Choose the Compost Unit that Suits You

Choose the Compost Unit that Suits You
Once you decide you want to start composting, it can be hard to know what type of composting is right for you. When choosing your compost unit there are a few things to take into consideration: where you live and what you eat. We’ve broken it down to help make the decision easier for you (because we’re supportive of your compost journey too!) 

If you live in an apartment

Coming up with a composting solution in an apartment can be tricky, particularly if you don’t have a lot of space! Don’t worry, there are plenty of options out there, and they come in all shapes and sizes.

Worm farm

  • Lots of different sized units mean you can find one that fits your apartment. Worm farms are clean and don’t smell, so you could even keep it inside!
  • Worm wee – not as gross as it sounds, it's the by-product from a worm farm and a fantastic fertiliser for the garden.
  • Worms are fussy eaters so you can’t give them citrus, chilli, garlic, dairy, meat or onion.
  • Worms are living creatures and you need to take care of them. During the warmer months worms need to be in a shady spot so they don't overheat. In winter they need to be in a location where they get enough sun, so they don’t fall asleep on the job!
  • Worms can only live for 4 weeks without fresh food. So, if you’re packing your bags to go on holidays make sure you ask a friend to stop by with their scraps.

Bokashi bin

  • You can put EVERYTHING into a Bokashi bin, meat, dairy, garlic, you name it!
  • They are usually quite small and can fit under your kitchen sink
  • When you use a compost accelerator it means they don’t emit any odours
  • Most bokashi bins have a tap on them to release built up liquid. This can be diluted and used on the garden or undiluted can be used as a natural drain cleaner.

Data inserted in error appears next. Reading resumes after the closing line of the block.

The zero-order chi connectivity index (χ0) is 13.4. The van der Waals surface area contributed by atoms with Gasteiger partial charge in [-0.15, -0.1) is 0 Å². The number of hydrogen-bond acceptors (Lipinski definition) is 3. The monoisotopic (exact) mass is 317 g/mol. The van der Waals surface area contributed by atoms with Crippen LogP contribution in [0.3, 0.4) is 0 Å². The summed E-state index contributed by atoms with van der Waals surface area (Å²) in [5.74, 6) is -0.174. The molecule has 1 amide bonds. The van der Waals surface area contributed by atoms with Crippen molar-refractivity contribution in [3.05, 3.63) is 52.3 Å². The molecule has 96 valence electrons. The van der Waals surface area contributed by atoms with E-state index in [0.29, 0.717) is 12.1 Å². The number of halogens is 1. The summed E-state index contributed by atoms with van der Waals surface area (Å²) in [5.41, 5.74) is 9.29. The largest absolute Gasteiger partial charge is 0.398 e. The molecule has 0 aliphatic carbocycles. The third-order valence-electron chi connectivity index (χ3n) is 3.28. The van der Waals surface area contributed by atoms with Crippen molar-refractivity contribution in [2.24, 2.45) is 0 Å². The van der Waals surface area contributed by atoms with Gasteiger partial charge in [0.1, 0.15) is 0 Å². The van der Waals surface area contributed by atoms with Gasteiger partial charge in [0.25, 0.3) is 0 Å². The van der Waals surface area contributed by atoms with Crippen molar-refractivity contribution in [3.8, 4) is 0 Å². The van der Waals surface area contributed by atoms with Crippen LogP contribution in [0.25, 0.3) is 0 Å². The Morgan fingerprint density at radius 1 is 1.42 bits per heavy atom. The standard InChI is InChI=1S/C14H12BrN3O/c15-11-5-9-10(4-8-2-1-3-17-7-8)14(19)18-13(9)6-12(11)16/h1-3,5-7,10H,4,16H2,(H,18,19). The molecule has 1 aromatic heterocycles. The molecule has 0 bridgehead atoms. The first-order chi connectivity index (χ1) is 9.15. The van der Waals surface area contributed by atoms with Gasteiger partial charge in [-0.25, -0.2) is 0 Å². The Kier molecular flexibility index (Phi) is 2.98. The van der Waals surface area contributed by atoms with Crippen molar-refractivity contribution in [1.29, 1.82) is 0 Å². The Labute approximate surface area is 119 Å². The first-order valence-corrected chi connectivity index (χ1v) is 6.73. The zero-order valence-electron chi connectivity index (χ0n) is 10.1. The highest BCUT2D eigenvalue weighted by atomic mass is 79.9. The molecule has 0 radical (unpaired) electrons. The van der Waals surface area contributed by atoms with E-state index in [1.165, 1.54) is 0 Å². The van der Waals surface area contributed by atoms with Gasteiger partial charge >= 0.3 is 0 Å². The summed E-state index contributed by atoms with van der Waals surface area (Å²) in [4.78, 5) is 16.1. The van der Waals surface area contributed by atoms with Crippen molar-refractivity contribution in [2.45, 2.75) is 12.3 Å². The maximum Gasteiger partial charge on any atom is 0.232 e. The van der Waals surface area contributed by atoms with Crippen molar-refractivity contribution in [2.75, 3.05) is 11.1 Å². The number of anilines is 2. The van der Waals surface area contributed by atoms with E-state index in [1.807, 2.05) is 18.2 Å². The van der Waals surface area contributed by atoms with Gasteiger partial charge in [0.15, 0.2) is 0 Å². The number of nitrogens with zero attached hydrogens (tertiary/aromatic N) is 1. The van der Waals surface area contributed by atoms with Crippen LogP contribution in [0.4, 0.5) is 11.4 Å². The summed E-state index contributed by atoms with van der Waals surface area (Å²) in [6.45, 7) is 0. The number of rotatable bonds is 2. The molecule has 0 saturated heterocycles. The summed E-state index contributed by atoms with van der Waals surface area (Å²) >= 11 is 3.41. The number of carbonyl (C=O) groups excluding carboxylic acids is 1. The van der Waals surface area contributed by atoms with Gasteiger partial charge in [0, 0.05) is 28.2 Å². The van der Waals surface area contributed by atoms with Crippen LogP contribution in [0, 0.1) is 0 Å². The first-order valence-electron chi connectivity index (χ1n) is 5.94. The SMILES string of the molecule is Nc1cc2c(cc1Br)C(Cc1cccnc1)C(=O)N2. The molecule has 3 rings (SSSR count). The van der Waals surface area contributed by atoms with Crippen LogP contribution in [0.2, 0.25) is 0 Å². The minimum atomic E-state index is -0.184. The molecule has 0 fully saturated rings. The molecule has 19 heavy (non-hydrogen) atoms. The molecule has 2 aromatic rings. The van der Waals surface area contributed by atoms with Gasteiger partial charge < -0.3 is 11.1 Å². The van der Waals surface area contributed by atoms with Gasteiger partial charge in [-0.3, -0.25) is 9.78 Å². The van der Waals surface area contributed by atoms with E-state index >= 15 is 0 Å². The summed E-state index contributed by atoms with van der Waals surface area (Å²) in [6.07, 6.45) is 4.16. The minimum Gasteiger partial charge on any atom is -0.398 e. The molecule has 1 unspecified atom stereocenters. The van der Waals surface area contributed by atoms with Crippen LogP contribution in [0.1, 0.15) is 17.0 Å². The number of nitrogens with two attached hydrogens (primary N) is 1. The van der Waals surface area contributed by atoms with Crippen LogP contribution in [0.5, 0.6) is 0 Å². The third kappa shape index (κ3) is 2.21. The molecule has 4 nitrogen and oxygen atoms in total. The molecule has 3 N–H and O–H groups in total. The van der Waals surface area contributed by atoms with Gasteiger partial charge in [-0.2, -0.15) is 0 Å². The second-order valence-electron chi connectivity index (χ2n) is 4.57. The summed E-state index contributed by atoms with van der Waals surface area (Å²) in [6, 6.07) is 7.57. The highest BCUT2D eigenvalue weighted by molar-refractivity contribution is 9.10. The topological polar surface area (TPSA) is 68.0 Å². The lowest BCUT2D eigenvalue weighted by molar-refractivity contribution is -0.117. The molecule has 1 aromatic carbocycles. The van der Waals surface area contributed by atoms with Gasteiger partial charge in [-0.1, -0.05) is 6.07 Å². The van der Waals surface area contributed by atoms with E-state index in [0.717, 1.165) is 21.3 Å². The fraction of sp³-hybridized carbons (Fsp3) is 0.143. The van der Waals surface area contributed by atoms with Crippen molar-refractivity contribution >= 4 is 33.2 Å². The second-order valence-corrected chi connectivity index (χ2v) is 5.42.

• Once your bokashi bin is full, you need to wait for it to ferment before emptying it. Until then, you'll need to store food scraps elsewhere.
  • Once your scraps have fermented and are ready for emptying, you need somewhere to put them*.
*If you don’t have a friend with a compost bin, find someone nearby with a compost bin or chickens to feed on:

If you live in a house (or have more space)

In a house you have more compost options to choose, for the obvious reason, more space. You can use the smaller options if they suit you better, or if you have more food waste you may want to consider a larger unit. Or if you want to get fancy, you might opt for more than one!

Compost bin (open bottom)

  • In compost bins with open bottoms, compost is created quicker. This is because worms and microbes can enter the bin from the earth to break down the scraps into compost.
  • They are generally quite large so you put a lot of food scraps and garden waste in before it gets full
  • You can put most food scraps in here  
  • You shouldn’t put meat or dairy into the bin as it attracts rodents (who can enter through the open bottom)
  • You will need to stir the top of the pile


Compost tumbler

  • Because of the mix function, compost is created a lot quicker (when you turn it regularly).
  • Being off the ground means that rodents can’t get in
  • You can compost everything from kitchen scraps to garden waste (just no meat and dairy if you don’t want it to smell!)
  • Unless you get a compost tumbler with a handle it can be hard to turn
  • They take up more space than some of the alternatives
Once your new composting bin is on the way be sure to do your research on what can and can’t go in. Check out our article on biodegradable vs. degradable vs. compostable to set you up for composting success!